Why might you care? RFID, or radio-frequency ID, is a technology which is quickly gaining in popularity and variety of uses within a long list of industries. Because lowered costs now allow manufacturing affordable and diminutive RFID chips, they are already a preferred method of tracking material goods and an effective way of streamlining supply chains.

    Beyond their commercial application, RFID chips are also proving useful as tools for identification, whether in the form of a microchip implanted in a family pet (meow, woof), or embedded in an ID card (that’s you). Within the world of RFID there are the passive variety of circuitry, which essentially function like traditional printed barcodes, and there are the active variety, which are independently powered by batteries, continuously emitting a signal. That last detail, as you might have guessed, is the clincher. By embedding an active RFID device into their ID cards, Andrea’s school district is ever so persistently requesting that all students be trackable human learning assets, whether within or outside school grounds.

    The reasons for the RFID implementation in the schools’ ID tags are linked to truancy prevention — meaning, if the school can track their students, they can make sure the young padawans are in class, as opposed to doing whatever it is that truant students do these days (3D-printing assault rifles? mining bitcoin?) The system can also track students even when they’re out of school. The school district’s spokesman, Pasqual Gonzalez, has stated that the two schools in question have a high incidence of truancy and tardiness, and the district could stand to gain $2 million in Texas funding by tackling the issue.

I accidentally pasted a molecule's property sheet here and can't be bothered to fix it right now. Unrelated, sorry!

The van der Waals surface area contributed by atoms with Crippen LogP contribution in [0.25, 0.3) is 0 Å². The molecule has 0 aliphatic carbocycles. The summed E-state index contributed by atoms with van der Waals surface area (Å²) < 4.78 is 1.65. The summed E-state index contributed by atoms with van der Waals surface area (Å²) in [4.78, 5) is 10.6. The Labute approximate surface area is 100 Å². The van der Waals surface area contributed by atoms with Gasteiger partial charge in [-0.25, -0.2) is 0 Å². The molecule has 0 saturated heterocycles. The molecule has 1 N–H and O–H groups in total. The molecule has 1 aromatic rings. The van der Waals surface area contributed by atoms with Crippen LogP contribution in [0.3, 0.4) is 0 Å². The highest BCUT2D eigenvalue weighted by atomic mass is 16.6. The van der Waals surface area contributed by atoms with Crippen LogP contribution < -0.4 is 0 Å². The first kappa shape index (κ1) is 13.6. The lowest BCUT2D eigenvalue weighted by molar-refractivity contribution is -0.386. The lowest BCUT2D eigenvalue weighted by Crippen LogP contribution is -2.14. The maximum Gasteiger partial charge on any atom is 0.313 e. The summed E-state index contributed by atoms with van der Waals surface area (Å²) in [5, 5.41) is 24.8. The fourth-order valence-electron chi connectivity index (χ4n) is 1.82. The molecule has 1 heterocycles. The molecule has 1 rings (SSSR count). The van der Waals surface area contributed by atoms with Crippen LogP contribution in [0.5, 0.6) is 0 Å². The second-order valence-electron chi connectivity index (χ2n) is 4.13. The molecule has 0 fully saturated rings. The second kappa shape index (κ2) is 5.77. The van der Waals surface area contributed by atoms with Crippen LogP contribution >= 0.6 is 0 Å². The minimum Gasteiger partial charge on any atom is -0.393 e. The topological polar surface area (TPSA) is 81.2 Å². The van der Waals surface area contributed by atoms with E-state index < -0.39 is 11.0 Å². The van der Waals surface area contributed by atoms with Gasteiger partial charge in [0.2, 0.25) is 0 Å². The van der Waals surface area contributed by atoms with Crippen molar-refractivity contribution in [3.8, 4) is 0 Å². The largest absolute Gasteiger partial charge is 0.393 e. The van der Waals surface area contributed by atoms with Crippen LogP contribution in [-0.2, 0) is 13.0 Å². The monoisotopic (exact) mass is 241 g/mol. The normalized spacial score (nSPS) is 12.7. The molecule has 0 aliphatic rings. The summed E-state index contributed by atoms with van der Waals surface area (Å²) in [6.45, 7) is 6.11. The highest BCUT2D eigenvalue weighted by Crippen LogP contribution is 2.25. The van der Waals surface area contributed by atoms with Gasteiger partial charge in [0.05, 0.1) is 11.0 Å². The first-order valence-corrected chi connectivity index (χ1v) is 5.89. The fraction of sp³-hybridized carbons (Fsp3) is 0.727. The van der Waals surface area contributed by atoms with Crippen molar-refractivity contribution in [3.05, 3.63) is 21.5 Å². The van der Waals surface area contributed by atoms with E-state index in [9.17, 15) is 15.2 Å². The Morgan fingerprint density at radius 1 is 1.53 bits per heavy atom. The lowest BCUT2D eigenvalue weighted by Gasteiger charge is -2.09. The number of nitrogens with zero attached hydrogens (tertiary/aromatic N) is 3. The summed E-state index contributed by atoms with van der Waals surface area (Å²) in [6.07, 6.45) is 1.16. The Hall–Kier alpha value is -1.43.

Protesters rally during a Northside Independent School District (NISD) Board meeting on August 28th.

    But, should students be obliged to transmit data of their whereabouts at all times? It’s easy to argue that many, if not most of us willingly emit information regarding our location at all times, usually via status updates and interactions on social networks — but the question is not simply academic.

    Active tracking circuitry is a degree beyond the passive devices that we’re used to, and even the common smartphone, which is persistently mined by app developers to divulge geo-location data and usually attached to GPS service, can simply be turned off. A recent position paper signed by a number of civil liberty organizations specifically addressed the inappropriateness of using RFID to track students and teachers at school, calling the practice potentially dehumanizing, a violation of free speech and association, vulnerable to abuse, and untold psychological risks.

    Attorneys with the Rutherford Institute, a civil liberties organization, had already acted on behalf of the Hernandez family after their initial protest a few months ago, and warned school officials not to force the issue. Following the notice of involuntary withdrawal, they are in the process of filing a temporary restraining order petition until further appeals are made.